Global EditionASIA 中文双语Français
Home / Business / Macro

IMF executive board backs new SDR allocation to support pandemic recovery

Xinhua | Updated: 2021-07-09 14:01
Share - WeChat
The International Monetary Fund (IMF) logo is seen outside the headquarters building in Washington, US, on Sept 4, 2018. [Photo/Agencies]

WASHINGTON -- The executive board of the International Monetary Fund (IMF) has approved a proposal for a new general Special Drawing Rights (SDR) allocation of $650 billion, the largest allocation in the IMF's history, to help members recover from the COVID-19 pandemic, IMF Managing Director Kristalina Georgieva said on Friday.

"I will now present the new SDR allocation proposal to the IMF's Board of Governors for their consideration and approval. If approved, we expect the SDR allocation to be completed by the end of August," Georgieva said in a statement.

"This is a shot in the arm for the world. The SDR allocation will boost the liquidity and reserves of all our member countries, build confidence, and foster the resilience and stability of the global economy," she said.

Noting that an SDR allocation in 2009 had contributed significantly to recovery from the global financial crisis, Georgieva believed that the new SDR allocation will help every IMF member country, particularly vulnerable countries, strengthen their response to the COVID-19 crisis.

"We will maintain active engagement with our membership in the months ahead to identify viable options for voluntary channeling of SDRs from wealthier members to support our poorer and more vulnerable countries to help their pandemic recovery and achieve resilient and sustainable growth, which will also help boost global economic recovery," she said.

Final approval of the SDR allocation by the Board of Governors requires an 85-percent majority of the total voting power of all IMF members. The allocation would be implemented and become effective 21 days after the Board of Governors' approval, sometime in late August, according to the IMF.

The SDR can be exchanged among governments for freely usable currencies in times of need. The Chinese currency, renminbi, formally became the fifth currency in the SDR basket on Oct 1, 2016, joining the US dollar, the euro, the Japanese yen, and the British pound.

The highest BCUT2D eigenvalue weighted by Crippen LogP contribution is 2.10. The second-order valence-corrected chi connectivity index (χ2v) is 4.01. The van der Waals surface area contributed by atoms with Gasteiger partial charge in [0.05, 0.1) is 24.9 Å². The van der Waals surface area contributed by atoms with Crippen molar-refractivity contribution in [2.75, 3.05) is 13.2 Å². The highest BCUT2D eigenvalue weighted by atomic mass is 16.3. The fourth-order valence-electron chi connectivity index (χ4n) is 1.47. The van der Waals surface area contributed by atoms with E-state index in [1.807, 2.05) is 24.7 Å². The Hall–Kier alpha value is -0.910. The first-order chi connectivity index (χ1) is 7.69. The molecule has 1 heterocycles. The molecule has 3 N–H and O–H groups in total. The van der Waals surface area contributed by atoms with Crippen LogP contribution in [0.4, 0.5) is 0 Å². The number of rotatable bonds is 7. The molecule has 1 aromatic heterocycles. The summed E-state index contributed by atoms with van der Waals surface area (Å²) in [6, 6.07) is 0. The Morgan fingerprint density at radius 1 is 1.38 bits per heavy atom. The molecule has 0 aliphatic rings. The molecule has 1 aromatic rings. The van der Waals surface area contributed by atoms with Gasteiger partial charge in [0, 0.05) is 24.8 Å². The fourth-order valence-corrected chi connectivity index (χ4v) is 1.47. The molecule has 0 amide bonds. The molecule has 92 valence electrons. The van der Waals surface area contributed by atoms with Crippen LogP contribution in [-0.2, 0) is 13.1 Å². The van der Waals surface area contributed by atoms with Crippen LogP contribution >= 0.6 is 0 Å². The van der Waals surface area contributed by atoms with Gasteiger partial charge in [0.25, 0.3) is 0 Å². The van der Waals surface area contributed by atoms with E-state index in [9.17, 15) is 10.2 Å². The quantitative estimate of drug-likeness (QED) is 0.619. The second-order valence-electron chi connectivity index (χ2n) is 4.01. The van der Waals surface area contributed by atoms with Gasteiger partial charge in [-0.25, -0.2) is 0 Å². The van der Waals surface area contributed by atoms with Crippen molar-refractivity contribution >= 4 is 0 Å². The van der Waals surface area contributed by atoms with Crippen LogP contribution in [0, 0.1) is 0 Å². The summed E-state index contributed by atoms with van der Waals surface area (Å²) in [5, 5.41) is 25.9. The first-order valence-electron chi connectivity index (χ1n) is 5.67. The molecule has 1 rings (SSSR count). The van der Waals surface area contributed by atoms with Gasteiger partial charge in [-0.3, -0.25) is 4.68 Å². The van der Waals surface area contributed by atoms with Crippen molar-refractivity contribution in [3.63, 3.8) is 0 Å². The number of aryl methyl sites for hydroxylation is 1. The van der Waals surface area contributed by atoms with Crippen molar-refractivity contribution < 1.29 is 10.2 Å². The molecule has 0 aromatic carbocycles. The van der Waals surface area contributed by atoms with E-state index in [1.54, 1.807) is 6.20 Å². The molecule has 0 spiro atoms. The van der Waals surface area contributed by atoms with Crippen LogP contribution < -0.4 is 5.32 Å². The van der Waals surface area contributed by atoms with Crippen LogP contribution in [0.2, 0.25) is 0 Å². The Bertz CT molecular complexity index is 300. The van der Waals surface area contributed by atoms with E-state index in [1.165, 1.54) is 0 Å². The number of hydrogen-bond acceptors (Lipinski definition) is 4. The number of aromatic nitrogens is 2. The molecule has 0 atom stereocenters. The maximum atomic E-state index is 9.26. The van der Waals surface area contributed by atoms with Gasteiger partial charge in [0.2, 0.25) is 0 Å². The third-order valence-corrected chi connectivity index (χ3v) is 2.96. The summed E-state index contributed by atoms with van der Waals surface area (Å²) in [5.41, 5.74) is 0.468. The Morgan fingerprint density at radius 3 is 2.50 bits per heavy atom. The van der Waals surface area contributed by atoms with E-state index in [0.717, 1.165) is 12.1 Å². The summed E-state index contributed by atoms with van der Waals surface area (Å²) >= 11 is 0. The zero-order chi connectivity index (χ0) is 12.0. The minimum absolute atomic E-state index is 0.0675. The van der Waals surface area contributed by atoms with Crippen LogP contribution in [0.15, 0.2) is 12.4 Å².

The IMF executive board's approval came one day after Georgieva called for urgent action by the G20 and policymakers across the globe to address a worsening "two-track" recovery.

"The world is facing a worsening two-track recovery, driven by dramatic differences in vaccine availability, infection rates, and the ability to provide policy support," Georgieva wrote Wednesday in a blog.

Georgieva noted that shrinking fiscal resources will make it even harder for poorer nations to boost vaccinations and support their economies, which will leave millions of people unprotected and exposed to rising poverty, homelessness, and hunger.

"Unvaccinated populations anywhere raise the risk of even deadlier variants emerging, undermining progress everywhere and inflicting further harm on the global economy," she said.

The IMF chief urged G20 policymakers to step up international cooperation to end the pandemic, step up efforts to secure recovery, and step up support for vulnerable economies.

IMF staff recently outlined a 50-billion-dollar plan that could lead to trillions of dollars gained from faster vaccine rollout and accelerated recovery. "This would be the best public investment of our lives and a global game-changer," Georgieva said.

Copyright 1995 - . All rights reserved. The content (including but not limited to text, photo, multimedia information, etc) published in this site belongs to China Daily Information Co (CDIC). Without written authorization from CDIC, such content shall not be republished or used in any form. Note: Browsers with 1024*768 or higher resolution are suggested for this site.
License for publishing multimedia online 0108263

Registration Number: 130349